I don't believe doctors or nurses do this on purpose. I'm sure things like cervical checks just become routine, and they are unaware of how their actions can make victims feel. However, we need to consider how our words (intentional or not) could affect women, especially victims, during childbearing and birth. Our words matter. Consent matters.
How do I acquire informed consent?
The first step for acquiring informed consent during birth starts when choosing a medical provider and a birthing location. Make sure your birth team knows how important it is to you to play a leading role in your healthcare decisions. Understanding informed consent gives you a leg up in receiving the care and birth you want. Make it a priority to choose a health practitioner who also values your role in making decisions. Secondly, taking a birth class may help you to better prepare for the procedures and interventions that may be proposed during birth. Most birth classes will cover the basic benefits, risks, and alternatives for commonly suggested interventions. Thirdly, it is important that you are ready to ask the right questions when an intervention is proposed. Remember the acronym BRAIN
B- Benefits- What are the benefits to this procedure?
R- Risks- What are the risks to this procedure?
A- Alternatives- What are the alternatives to this procedure?
I- Instinct – What is my instincts telling me?
N- Nothing- What would happen if I do nothing or revisit this procedure at a later time?
By taking a minute to ask the nurse or doctor these questions you are taking the ability to gain informed consent back into your own hands. Another tip I always suggest to parents is to ask for a moment to discuss the procedure in private after they have asked the necessary questions.
For those parents hiring a doula, you should be aware that a doula should never speak on your behalf. However, they can help you to obtain informed consent by reminding you to use the BRAIN acronym, informing you of risks, benefits, and alternatives, and empowering you to speak up about your thoughts and feelings on procedures being proposed. Doula's are a great way to ensure you receive proper informed consent about your birthing choices.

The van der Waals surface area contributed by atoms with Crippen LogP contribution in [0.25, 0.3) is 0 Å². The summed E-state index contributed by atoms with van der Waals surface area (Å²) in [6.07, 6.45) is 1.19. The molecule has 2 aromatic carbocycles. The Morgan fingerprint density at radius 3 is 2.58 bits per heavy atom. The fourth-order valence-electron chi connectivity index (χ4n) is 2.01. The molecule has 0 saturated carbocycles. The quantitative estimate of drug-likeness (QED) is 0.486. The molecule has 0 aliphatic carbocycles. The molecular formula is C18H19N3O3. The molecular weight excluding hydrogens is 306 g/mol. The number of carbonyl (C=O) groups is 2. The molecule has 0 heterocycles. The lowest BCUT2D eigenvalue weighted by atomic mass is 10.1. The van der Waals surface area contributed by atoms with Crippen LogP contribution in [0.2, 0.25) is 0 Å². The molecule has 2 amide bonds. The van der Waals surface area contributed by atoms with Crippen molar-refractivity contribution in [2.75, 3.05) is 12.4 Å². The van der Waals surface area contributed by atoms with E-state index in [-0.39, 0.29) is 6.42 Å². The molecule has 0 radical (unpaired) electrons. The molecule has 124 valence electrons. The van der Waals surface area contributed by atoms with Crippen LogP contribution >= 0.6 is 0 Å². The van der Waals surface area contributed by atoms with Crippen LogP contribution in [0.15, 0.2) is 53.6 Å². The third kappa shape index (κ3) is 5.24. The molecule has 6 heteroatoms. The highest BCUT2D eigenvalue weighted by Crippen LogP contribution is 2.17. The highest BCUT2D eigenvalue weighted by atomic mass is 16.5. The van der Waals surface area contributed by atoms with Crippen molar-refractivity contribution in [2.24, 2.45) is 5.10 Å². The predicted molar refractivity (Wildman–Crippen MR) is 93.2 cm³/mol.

Informed consent is a cornerstone of good medical care. It builds trust between patients and physicians, it empowers parents, and it is a legal right to all. However, oftentimes it's importance is ignored. It's time for mothers and parents everywhere to share their experiences (good and bad), and to take informed consent into their own hands. As consumers, we can influence the degree of consent by the questions we ask, the research we do, and by the voices we have. Hiring your medical staff wisely, educating yourself, asking the right questions, and surrounding yourself with support will help to ensure you are given proper informed consent during pregnancy, birth, and parenting.
It is a common misconception that doulas only work with parents planning an unmedicated birth. This could not be farther from the truth! For parents planning on using an epidural, a doula can still support the family is a number of ways...
In honor of the first day of world doula week, here is a small sampling of some of the families I am honored to have supported! Each family imparts something special and teaches me something new. I'm continually amazed at how unique each birth is. I love what I do.
Happy world doula week! Please leave me a comment telling me how your doula was a benefit to your family. I cant wait to hear!